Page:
15 DECEMBER 1961, Page 6

Second Thoughts



ttr German version of William Shirer's his-

tory of the Third Reich, which is a record best-seller in America at ten dollars and has been for many months, has been getting some rough treatment by German reviewers. It has been adly reviewed by almost every reputable news- paper and periodical here, and not for the obvi- ous reason, but for reasons which at least one reader noted in the original English (or rather American) edition, but which I kept quiet about because the book was highly praised by British historians on its first appearance. (I bought it, in fact, as a checking source for dates and facts, and at once had to abandon it because in those parts of the narrative where I was tolerably cer- tain of my facts I found Shirer to be completely unreliable.) The German reviewers usually get off to a rousing start with an attack on the translation; this may be unjust since the English is pedestrian and poor to start with and Shirer uses words so loosely that it is often uncertain what he actually means—he says, for instance, that Prussia is bereft of minerals, meaning that there are no mineral resources in the earth there, not that they have been taken away. The next object of attack is the ludicrous quick round-up of German his- tory, full of errors, over-simplifications and superficialities. Prussia is described calmly as having no large towns—Breslau, Koenigsberg, Stettin, Danzig and Berlin are presumably muddy villages to Mr. Shirer, not to mention a host of other large and medium-large centres. Of the long and crucial discussion about 'greater' or 'smaller' unification in the nineteenth century he says: 'Austria . . . was not allowed [sic] to join the North German Federation.' In the English ver- sion some comical mis-translations of German add to the impression of incompetence—genial is translated as `genial'; the word in German means the quality of genius. The attacks go on to range from Shirer's view that Hitler loved the Prussian colours because he had served under them in the First World War—Hitler served in a Bavarian regiment with the blue-white colours of the Wit- tclsbachs—to accusations of major mistakes in political and military history.

Certainly, in the areas of the book which 1 can check with certainty the mistakes and insuffi- ciencies are so numerous as to make the book useless as a means of reference. On Hitler's early life and the sources of his ideas Shirer is certainly guilty of what all the German reviewers accuse him; he had not read the recent work on his subject. To take a few examples of the dozens pointed out with anger, or glee, or both . . . 'Though refraining from actual participation in Austrian politics . ..' says Shirer of the eighteen- year-old boy, a penniless and workless inmate of a doss-house. `So far as is known he had no rela- tions of any kind with women during his sojourn in Vienna.' Josef Greiner's book, though primi- tively written (Greiner is an engineer and no writer), is taken seriously by psychologists and historians who have checked his recollections, and Greiner tells a different tale. Moreover, Felix Kersten in his published diaries (he was Himm- ]er's masseur and doctor and a Swede) recounts reading Hitler's medical history of syphilis, which caused his attack of blindness at the end of the First World War which Hitler attributes, typi- cally, to a gas attack.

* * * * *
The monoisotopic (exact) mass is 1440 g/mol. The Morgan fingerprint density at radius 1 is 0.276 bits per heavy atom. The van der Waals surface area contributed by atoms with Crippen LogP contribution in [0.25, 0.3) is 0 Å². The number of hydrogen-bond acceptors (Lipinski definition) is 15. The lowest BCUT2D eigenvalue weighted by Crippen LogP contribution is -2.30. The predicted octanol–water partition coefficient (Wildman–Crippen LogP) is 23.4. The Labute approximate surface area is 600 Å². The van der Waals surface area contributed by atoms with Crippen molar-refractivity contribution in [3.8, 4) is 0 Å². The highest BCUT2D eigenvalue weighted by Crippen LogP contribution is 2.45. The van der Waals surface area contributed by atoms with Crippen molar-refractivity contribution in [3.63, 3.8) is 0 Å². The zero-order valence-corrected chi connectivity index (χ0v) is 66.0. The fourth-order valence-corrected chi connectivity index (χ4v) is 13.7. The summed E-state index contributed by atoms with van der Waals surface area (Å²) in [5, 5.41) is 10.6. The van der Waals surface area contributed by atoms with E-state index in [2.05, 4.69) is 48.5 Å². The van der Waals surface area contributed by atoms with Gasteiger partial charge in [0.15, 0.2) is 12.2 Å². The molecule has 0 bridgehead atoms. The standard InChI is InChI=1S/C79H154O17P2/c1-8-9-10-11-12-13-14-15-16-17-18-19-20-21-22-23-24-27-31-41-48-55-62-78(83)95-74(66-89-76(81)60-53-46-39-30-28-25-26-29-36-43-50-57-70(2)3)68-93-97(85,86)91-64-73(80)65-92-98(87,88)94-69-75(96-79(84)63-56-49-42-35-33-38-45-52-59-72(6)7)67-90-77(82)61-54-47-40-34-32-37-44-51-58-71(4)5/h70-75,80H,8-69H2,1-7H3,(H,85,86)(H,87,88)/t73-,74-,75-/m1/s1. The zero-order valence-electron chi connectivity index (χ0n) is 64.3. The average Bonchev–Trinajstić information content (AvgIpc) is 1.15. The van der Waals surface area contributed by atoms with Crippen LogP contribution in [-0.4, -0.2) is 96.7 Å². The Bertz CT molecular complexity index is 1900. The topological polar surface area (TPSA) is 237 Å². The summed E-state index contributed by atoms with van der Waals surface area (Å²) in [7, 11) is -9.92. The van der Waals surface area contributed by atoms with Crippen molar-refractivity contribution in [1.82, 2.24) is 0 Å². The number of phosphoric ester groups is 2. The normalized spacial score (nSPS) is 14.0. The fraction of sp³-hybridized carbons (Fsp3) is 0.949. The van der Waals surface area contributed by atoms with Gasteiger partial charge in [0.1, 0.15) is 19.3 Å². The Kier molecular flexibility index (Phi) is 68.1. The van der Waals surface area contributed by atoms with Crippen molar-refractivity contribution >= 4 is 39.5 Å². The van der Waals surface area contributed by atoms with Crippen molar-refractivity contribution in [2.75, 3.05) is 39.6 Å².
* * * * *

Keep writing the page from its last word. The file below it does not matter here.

Other uncheckable accounts take the syphilis back to before the war in Vienna. This matter is probably impossible to establish now, for Hitler killed anybody who knew of it, and the papers were one of the most jealously guarded of State secrets, but both Greiner and Kersten cannot simply be dismissed—or left unread. On the sub- ject of Hitler's call-up to the K lend K army, Shirer says, 'Probably he left Austria to escape military service.' There is no probability about it; the member of the Linz local government who hid the relevant papers for years has published the whole story with photostats. Shirer seems never to have heard of Jetzinger's book which was published in 1956, though the affair of the papers was common knowledge long before that —I recall dimly hearing talk of them before 1949 in Vienna.